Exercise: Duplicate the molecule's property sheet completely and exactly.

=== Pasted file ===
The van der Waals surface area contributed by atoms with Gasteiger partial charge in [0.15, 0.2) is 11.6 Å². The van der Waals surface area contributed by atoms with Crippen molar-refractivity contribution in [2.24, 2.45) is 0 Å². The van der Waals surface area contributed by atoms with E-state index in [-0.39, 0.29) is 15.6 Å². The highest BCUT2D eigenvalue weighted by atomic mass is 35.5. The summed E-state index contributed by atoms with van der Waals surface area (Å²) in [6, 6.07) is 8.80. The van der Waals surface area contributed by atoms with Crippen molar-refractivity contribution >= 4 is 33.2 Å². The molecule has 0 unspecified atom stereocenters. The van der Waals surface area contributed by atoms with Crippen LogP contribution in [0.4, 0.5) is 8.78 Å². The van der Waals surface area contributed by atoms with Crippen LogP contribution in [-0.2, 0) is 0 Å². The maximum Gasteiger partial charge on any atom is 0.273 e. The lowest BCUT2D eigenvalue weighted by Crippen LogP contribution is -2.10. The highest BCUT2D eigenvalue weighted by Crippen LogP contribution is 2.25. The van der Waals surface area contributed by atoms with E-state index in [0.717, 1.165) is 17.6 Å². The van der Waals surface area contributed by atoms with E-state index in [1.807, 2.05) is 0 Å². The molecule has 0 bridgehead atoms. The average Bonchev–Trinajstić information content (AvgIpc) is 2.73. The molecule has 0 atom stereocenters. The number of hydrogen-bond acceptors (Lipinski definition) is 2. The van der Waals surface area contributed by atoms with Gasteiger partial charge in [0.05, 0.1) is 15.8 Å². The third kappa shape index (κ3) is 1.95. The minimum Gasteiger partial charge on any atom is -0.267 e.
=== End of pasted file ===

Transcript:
The van der Waals surface area contributed by atoms with Gasteiger partial charge in [0.15, 0.2) is 11.6 Å². The van der Waals surface area contributed by atoms with Crippen molar-refractivity contribution in [2.24, 2.45) is 0 Å². The van der Waals surface area contributed by atoms with E-state index in [-0.39, 0.29) is 15.6 Å². The highest BCUT2D eigenvalue weighted by atomic mass is 35.5. The summed E-state index contributed by atoms with van der Waals surface area (Å²) in [6, 6.07) is 8.80. The van der Waals surface area contributed by atoms with Crippen molar-refractivity contribution >= 4 is 33.2 Å². The molecule has 0 unspecified atom stereocenters. The van der Waals surface area contributed by atoms with Crippen LogP contribution in [0.4, 0.5) is 8.78 Å². The van der Waals surface area contributed by atoms with Crippen LogP contribution in [-0.2, 0) is 0 Å². The maximum Gasteiger partial charge on any atom is 0.273 e. The lowest BCUT2D eigenvalue weighted by Crippen LogP contribution is -2.10. The highest BCUT2D eigenvalue weighted by Crippen LogP contribution is 2.25. The van der Waals surface area contributed by atoms with E-state index in [0.717, 1.165) is 17.6 Å². The van der Waals surface area contributed by atoms with E-state index in [1.807, 2.05) is 0 Å². The molecule has 0 bridgehead atoms. The average Bonchev–Trinajstić information content (AvgIpc) is 2.73. The molecule has 0 atom stereocenters. The number of hydrogen-bond acceptors (Lipinski definition) is 2. The van der Waals surface area contributed by atoms with Gasteiger partial charge in [0.05, 0.1) is 15.8 Å². The third kappa shape index (κ3) is 1.95. The minimum Gasteiger partial charge on any atom is -0.267 e.